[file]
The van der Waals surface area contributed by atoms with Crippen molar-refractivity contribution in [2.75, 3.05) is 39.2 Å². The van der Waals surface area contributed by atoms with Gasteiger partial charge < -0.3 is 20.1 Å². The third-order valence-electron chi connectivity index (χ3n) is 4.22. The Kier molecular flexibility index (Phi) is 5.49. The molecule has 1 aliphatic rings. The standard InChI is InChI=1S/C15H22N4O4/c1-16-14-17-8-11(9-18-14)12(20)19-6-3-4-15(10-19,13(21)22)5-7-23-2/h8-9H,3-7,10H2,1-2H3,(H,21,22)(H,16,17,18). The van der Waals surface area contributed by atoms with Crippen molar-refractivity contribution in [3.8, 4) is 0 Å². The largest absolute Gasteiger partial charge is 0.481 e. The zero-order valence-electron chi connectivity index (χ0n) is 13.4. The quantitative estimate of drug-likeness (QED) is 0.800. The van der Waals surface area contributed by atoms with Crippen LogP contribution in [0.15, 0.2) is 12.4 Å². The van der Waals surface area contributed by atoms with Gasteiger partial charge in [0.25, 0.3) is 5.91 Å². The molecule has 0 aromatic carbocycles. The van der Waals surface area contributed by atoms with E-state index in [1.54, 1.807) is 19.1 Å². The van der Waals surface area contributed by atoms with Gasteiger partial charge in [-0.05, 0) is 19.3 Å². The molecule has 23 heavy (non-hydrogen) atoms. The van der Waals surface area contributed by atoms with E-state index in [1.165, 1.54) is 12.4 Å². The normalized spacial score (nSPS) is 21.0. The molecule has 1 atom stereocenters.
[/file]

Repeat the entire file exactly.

The van der Waals surface area contributed by atoms with Crippen molar-refractivity contribution in [2.75, 3.05) is 39.2 Å². The van der Waals surface area contributed by atoms with Gasteiger partial charge < -0.3 is 20.1 Å². The third-order valence-electron chi connectivity index (χ3n) is 4.22. The Kier molecular flexibility index (Phi) is 5.49. The molecule has 1 aliphatic rings. The standard InChI is InChI=1S/C15H22N4O4/c1-16-14-17-8-11(9-18-14)12(20)19-6-3-4-15(10-19,13(21)22)5-7-23-2/h8-9H,3-7,10H2,1-2H3,(H,21,22)(H,16,17,18). The van der Waals surface area contributed by atoms with Crippen molar-refractivity contribution in [3.8, 4) is 0 Å². The largest absolute Gasteiger partial charge is 0.481 e. The zero-order valence-electron chi connectivity index (χ0n) is 13.4. The quantitative estimate of drug-likeness (QED) is 0.800. The van der Waals surface area contributed by atoms with Crippen LogP contribution in [0.15, 0.2) is 12.4 Å². The van der Waals surface area contributed by atoms with Gasteiger partial charge in [0.25, 0.3) is 5.91 Å². The molecule has 0 aromatic carbocycles. The van der Waals surface area contributed by atoms with E-state index in [1.54, 1.807) is 19.1 Å². The van der Waals surface area contributed by atoms with Gasteiger partial charge in [-0.05, 0) is 19.3 Å². The molecule has 23 heavy (non-hydrogen) atoms. The van der Waals surface area contributed by atoms with E-state index in [1.165, 1.54) is 12.4 Å². The normalized spacial score (nSPS) is 21.0. The molecule has 1 atom stereocenters.